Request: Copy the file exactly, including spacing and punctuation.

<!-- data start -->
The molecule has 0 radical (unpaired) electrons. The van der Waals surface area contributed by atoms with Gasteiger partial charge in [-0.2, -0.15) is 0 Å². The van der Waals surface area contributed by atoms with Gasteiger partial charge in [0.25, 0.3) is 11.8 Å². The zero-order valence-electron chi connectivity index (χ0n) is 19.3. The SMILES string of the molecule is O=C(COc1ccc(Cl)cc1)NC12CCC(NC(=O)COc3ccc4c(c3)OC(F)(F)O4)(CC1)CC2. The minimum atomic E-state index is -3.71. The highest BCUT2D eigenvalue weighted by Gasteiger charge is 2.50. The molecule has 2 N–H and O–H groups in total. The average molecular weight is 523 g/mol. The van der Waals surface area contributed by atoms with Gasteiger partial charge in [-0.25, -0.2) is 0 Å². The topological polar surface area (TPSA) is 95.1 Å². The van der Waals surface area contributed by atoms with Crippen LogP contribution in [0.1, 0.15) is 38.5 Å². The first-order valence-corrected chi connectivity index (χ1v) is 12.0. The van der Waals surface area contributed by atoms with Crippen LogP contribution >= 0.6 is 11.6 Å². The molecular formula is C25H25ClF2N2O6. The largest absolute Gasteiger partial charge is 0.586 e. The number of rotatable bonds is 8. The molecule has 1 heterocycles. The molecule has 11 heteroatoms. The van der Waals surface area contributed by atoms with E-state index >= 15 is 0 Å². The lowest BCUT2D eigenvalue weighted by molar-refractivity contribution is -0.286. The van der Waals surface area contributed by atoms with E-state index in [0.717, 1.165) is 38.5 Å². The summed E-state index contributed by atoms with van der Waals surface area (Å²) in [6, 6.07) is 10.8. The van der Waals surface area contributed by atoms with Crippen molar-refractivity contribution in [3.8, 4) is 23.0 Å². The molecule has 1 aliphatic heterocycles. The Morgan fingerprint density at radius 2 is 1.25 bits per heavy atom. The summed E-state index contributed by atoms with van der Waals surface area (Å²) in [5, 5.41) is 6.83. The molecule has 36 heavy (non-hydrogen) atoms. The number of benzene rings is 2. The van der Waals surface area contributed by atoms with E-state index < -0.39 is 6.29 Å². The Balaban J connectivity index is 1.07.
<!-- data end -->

The molecule has 0 radical (unpaired) electrons. The van der Waals surface area contributed by atoms with Gasteiger partial charge in [-0.2, -0.15) is 0 Å². The van der Waals surface area contributed by atoms with Gasteiger partial charge in [0.25, 0.3) is 11.8 Å². The zero-order valence-electron chi connectivity index (χ0n) is 19.3. The SMILES string of the molecule is O=C(COc1ccc(Cl)cc1)NC12CCC(NC(=O)COc3ccc4c(c3)OC(F)(F)O4)(CC1)CC2. The minimum atomic E-state index is -3.71. The highest BCUT2D eigenvalue weighted by Gasteiger charge is 2.50. The molecule has 2 N–H and O–H groups in total. The average molecular weight is 523 g/mol. The van der Waals surface area contributed by atoms with Gasteiger partial charge in [-0.25, -0.2) is 0 Å². The topological polar surface area (TPSA) is 95.1 Å². The van der Waals surface area contributed by atoms with Crippen LogP contribution in [0.1, 0.15) is 38.5 Å². The first-order valence-corrected chi connectivity index (χ1v) is 12.0. The van der Waals surface area contributed by atoms with Crippen LogP contribution >= 0.6 is 11.6 Å². The molecular formula is C25H25ClF2N2O6. The largest absolute Gasteiger partial charge is 0.586 e. The number of rotatable bonds is 8. The molecule has 1 heterocycles. The molecule has 11 heteroatoms. The van der Waals surface area contributed by atoms with E-state index >= 15 is 0 Å². The lowest BCUT2D eigenvalue weighted by molar-refractivity contribution is -0.286. The van der Waals surface area contributed by atoms with E-state index in [0.717, 1.165) is 38.5 Å². The summed E-state index contributed by atoms with van der Waals surface area (Å²) in [6, 6.07) is 10.8. The van der Waals surface area contributed by atoms with Crippen molar-refractivity contribution in [3.8, 4) is 23.0 Å². The molecule has 1 aliphatic heterocycles. The Morgan fingerprint density at radius 2 is 1.25 bits per heavy atom. The summed E-state index contributed by atoms with van der Waals surface area (Å²) in [5, 5.41) is 6.83. The molecule has 36 heavy (non-hydrogen) atoms. The number of benzene rings is 2. The van der Waals surface area contributed by atoms with E-state index < -0.39 is 6.29 Å². The Balaban J connectivity index is 1.07.